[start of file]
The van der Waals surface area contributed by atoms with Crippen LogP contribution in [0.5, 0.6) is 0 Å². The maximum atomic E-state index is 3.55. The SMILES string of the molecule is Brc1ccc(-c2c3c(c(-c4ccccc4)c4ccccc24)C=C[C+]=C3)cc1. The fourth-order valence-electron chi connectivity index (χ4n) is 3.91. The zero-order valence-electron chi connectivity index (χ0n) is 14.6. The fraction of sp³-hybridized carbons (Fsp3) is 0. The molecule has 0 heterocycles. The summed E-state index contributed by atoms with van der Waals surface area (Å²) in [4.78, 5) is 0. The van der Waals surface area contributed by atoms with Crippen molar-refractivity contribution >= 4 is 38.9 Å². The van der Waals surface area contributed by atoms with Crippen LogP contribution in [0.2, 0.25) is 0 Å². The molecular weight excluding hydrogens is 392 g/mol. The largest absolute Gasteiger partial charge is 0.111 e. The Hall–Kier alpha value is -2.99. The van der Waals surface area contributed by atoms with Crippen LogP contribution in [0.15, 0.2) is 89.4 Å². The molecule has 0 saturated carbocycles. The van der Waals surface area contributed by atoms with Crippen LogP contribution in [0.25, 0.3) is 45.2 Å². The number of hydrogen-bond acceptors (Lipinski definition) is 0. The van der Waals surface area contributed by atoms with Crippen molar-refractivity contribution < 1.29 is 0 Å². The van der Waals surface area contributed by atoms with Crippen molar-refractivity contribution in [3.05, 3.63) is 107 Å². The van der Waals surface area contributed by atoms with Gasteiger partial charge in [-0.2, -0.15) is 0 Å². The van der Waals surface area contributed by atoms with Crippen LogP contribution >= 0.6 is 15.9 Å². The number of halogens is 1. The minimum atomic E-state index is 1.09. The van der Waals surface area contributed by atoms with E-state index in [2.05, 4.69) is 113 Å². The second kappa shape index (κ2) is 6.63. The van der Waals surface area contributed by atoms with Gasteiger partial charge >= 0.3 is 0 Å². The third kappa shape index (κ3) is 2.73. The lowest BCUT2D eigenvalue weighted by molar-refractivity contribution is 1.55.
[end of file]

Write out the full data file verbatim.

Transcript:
The van der Waals surface area contributed by atoms with Crippen LogP contribution in [0.5, 0.6) is 0 Å². The maximum atomic E-state index is 3.55. The SMILES string of the molecule is Brc1ccc(-c2c3c(c(-c4ccccc4)c4ccccc24)C=C[C+]=C3)cc1. The fourth-order valence-electron chi connectivity index (χ4n) is 3.91. The zero-order valence-electron chi connectivity index (χ0n) is 14.6. The fraction of sp³-hybridized carbons (Fsp3) is 0. The molecule has 0 heterocycles. The summed E-state index contributed by atoms with van der Waals surface area (Å²) in [4.78, 5) is 0. The van der Waals surface area contributed by atoms with Crippen molar-refractivity contribution >= 4 is 38.9 Å². The van der Waals surface area contributed by atoms with Crippen LogP contribution in [0.2, 0.25) is 0 Å². The molecular weight excluding hydrogens is 392 g/mol. The largest absolute Gasteiger partial charge is 0.111 e. The Hall–Kier alpha value is -2.99. The van der Waals surface area contributed by atoms with Crippen LogP contribution in [0.15, 0.2) is 89.4 Å². The molecule has 0 saturated carbocycles. The van der Waals surface area contributed by atoms with Crippen LogP contribution in [0.25, 0.3) is 45.2 Å². The number of hydrogen-bond acceptors (Lipinski definition) is 0. The van der Waals surface area contributed by atoms with Crippen molar-refractivity contribution < 1.29 is 0 Å². The van der Waals surface area contributed by atoms with Crippen molar-refractivity contribution in [3.05, 3.63) is 107 Å². The van der Waals surface area contributed by atoms with Gasteiger partial charge in [-0.2, -0.15) is 0 Å². The van der Waals surface area contributed by atoms with Crippen LogP contribution >= 0.6 is 15.9 Å². The number of halogens is 1. The minimum atomic E-state index is 1.09. The van der Waals surface area contributed by atoms with E-state index in [2.05, 4.69) is 113 Å². The second kappa shape index (κ2) is 6.63. The van der Waals surface area contributed by atoms with Gasteiger partial charge >= 0.3 is 0 Å². The third kappa shape index (κ3) is 2.73. The lowest BCUT2D eigenvalue weighted by molar-refractivity contribution is 1.55.